Consumers waited until late December to finish their holiday shopping as U.S. chain store sales for the month increased by 3.1 percent, on a year-over-year basis, according to the International Council of Shopping Centers, Inc. The increase was higher than the expected 2.5 percent forecast for December.
For the two-month holiday season (November and December combined), chain store sales posted a 2.8 percent gain, which was in line with ICSC’s projections of a 2.5 percent to 3 percent gain for the season. In comparison, the 2005 holiday season posted a 3.6 percent increase.
The 2006 holiday season mirrored the shopping patterns of consumers over the last few months as they continued to shift their spending to luxury and department stores, ICSC said. Overall, chain store sales rose in most sectors in December. Leading sectors were luxury chain stores and wholesale clubs which saw sales increase by 8.2 percent and 6.2 percent, respectively for the month. Department chain stores continued to post healthy results as sales rose 3.6 percent in December. he other sectors that posted increases were drug stores (7.2%) and discount stores (2.3%). As a result of December’s weather being the warmest in five years, apparel chain stores suffered and saw sales decline by 0.9 percent.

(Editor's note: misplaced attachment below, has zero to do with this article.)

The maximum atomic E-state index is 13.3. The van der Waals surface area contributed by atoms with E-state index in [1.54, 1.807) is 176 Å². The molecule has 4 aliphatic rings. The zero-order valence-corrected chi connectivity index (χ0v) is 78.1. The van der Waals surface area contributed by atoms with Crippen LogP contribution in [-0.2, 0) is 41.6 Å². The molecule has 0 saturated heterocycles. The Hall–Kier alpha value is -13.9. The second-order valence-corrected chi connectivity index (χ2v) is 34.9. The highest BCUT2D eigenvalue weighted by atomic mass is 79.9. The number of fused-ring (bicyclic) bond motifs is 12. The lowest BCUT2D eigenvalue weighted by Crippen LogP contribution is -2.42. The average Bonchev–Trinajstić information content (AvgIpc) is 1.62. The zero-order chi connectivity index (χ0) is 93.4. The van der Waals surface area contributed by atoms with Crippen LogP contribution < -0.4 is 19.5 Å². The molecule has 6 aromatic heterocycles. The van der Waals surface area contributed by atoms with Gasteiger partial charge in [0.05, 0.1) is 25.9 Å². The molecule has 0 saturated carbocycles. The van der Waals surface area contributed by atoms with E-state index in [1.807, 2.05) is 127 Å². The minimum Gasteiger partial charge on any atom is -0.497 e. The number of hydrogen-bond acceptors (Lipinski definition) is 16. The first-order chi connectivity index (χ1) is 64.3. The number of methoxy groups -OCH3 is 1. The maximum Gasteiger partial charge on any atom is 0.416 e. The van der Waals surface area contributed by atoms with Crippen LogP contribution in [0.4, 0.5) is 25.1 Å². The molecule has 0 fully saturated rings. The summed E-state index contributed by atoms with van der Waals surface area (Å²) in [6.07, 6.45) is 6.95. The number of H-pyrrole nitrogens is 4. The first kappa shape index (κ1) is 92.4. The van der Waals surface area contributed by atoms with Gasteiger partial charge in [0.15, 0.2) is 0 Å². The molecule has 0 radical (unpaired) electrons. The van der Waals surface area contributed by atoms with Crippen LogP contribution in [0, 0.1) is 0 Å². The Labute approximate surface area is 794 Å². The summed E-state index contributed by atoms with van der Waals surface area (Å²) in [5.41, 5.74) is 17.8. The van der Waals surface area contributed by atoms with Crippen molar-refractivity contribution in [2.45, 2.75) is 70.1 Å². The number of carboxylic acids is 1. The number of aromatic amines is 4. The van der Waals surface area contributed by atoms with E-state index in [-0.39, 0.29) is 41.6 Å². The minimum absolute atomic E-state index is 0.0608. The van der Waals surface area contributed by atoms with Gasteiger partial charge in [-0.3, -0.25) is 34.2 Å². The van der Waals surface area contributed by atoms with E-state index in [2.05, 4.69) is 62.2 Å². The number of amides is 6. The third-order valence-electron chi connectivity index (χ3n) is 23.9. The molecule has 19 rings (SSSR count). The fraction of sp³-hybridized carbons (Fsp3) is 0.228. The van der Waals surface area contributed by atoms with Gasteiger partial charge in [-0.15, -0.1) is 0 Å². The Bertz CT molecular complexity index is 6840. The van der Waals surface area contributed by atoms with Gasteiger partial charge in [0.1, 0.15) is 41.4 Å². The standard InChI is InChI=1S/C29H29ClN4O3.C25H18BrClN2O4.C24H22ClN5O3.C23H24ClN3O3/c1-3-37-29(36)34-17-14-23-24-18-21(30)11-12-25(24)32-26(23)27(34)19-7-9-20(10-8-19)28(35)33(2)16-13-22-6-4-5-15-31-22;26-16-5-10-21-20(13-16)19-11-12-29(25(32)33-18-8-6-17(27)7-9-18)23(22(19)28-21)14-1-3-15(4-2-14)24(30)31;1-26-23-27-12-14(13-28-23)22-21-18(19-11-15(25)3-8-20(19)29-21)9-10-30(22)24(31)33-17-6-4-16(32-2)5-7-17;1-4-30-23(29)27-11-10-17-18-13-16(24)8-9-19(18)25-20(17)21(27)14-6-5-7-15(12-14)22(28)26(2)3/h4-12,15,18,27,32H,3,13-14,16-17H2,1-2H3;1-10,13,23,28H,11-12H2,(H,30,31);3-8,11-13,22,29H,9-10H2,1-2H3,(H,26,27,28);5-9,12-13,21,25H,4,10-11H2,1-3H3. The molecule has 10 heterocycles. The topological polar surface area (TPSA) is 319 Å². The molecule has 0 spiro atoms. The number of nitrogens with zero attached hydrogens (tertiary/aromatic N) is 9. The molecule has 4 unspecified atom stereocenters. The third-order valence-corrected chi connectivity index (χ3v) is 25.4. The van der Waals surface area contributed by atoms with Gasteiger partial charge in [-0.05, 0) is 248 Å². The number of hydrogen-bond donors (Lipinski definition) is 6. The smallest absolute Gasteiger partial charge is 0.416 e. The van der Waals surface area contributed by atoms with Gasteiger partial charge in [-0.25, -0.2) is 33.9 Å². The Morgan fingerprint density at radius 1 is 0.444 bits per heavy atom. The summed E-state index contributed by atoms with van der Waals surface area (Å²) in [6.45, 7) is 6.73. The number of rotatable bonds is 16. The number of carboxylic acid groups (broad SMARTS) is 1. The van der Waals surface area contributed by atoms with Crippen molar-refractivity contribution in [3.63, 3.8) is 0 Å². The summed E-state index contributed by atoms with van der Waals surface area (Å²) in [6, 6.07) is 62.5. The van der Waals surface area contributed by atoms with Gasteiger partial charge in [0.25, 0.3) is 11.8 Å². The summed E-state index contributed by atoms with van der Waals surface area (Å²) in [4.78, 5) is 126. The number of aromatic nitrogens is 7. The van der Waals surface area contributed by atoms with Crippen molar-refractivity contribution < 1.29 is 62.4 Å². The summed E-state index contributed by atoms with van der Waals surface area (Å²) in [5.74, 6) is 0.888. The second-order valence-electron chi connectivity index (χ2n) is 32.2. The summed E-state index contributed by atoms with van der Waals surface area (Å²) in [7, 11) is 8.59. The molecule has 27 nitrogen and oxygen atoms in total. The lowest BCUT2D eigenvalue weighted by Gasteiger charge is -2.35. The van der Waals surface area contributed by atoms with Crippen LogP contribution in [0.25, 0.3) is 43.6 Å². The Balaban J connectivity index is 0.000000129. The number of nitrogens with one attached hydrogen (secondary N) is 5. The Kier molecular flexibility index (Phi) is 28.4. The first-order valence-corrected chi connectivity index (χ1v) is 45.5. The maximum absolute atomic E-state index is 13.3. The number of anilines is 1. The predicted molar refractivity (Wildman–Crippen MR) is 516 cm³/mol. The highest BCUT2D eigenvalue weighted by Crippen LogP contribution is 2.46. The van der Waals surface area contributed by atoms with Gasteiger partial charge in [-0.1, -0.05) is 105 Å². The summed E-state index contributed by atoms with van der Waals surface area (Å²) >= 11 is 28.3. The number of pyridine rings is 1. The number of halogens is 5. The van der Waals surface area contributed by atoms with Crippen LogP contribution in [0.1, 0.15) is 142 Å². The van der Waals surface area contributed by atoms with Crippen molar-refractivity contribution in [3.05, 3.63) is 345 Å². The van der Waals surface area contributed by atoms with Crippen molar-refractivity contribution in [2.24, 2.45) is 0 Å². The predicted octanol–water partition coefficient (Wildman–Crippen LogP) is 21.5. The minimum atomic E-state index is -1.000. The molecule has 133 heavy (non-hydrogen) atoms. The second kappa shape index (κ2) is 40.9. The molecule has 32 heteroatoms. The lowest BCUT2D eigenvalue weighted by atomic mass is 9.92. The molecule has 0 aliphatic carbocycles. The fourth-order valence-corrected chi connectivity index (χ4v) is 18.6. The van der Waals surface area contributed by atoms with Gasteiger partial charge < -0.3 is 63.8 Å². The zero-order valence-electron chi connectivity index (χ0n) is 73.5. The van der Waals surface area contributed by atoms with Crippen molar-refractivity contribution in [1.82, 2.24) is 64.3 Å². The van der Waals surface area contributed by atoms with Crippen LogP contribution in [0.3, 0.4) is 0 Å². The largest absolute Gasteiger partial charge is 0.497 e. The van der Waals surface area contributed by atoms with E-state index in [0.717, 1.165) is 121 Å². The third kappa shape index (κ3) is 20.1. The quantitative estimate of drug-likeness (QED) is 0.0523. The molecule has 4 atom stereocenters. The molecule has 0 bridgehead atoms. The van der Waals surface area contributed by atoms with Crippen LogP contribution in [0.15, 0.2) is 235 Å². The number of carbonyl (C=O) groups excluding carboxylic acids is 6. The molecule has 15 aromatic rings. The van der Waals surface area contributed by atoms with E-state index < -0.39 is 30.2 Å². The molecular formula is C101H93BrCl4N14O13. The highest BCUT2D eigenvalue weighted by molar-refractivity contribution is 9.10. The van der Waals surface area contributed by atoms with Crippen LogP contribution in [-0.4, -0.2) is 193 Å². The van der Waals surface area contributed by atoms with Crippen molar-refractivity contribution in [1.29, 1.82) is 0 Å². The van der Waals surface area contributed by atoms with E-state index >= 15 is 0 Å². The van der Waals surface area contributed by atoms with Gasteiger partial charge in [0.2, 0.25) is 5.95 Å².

“December sales results were moderate, but were mixed by retailer and by segment,” said Michael Niemira, ICSC’s chief economist and director of research. “More so than in past seasons, this holiday season came down to the week before Christmas as consumers waited to the last minute to complete their shopping. Overall, this holiday season was a moderate one for retailers with some sectors performing stronger than others.”
ICSC expects same-store sales to increase by 2.5 to 3 percent as consumers redeem their gift cards.
ICSC Chain Store Sales Trends is a monthly report on the U.S. retail industry’s sales performance based on an ICSC preliminary compilation of publicly available sales for 59 chain stores during the month of December.